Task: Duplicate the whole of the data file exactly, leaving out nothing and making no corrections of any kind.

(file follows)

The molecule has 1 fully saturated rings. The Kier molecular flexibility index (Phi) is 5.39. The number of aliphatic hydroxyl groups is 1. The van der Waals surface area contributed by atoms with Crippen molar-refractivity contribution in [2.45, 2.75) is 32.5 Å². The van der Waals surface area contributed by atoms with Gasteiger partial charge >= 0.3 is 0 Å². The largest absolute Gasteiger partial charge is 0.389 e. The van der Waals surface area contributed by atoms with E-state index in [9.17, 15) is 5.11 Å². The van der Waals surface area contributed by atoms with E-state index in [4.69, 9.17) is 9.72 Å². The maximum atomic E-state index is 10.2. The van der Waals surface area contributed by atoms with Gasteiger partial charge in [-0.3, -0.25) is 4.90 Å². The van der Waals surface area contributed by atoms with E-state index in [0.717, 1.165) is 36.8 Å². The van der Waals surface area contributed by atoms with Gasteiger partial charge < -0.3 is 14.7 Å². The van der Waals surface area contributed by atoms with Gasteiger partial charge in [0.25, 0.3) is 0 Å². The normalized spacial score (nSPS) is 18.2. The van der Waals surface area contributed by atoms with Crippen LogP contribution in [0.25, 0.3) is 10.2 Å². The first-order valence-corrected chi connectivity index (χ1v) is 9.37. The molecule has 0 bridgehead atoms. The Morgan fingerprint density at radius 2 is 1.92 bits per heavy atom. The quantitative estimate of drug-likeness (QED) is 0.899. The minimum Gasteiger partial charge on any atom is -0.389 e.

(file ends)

The molecule has 1 fully saturated rings. The Kier molecular flexibility index (Phi) is 5.39. The number of aliphatic hydroxyl groups is 1. The van der Waals surface area contributed by atoms with Crippen molar-refractivity contribution in [2.45, 2.75) is 32.5 Å². The van der Waals surface area contributed by atoms with Gasteiger partial charge >= 0.3 is 0 Å². The largest absolute Gasteiger partial charge is 0.389 e. The van der Waals surface area contributed by atoms with E-state index in [9.17, 15) is 5.11 Å². The van der Waals surface area contributed by atoms with E-state index in [4.69, 9.17) is 9.72 Å². The maximum atomic E-state index is 10.2. The van der Waals surface area contributed by atoms with Gasteiger partial charge in [-0.3, -0.25) is 4.90 Å². The van der Waals surface area contributed by atoms with E-state index in [0.717, 1.165) is 36.8 Å². The van der Waals surface area contributed by atoms with Gasteiger partial charge < -0.3 is 14.7 Å². The van der Waals surface area contributed by atoms with Gasteiger partial charge in [0.25, 0.3) is 0 Å². The normalized spacial score (nSPS) is 18.2. The van der Waals surface area contributed by atoms with Crippen LogP contribution in [0.25, 0.3) is 10.2 Å². The first-order valence-corrected chi connectivity index (χ1v) is 9.37. The molecule has 0 bridgehead atoms. The Morgan fingerprint density at radius 2 is 1.92 bits per heavy atom. The quantitative estimate of drug-likeness (QED) is 0.899. The minimum Gasteiger partial charge on any atom is -0.389 e.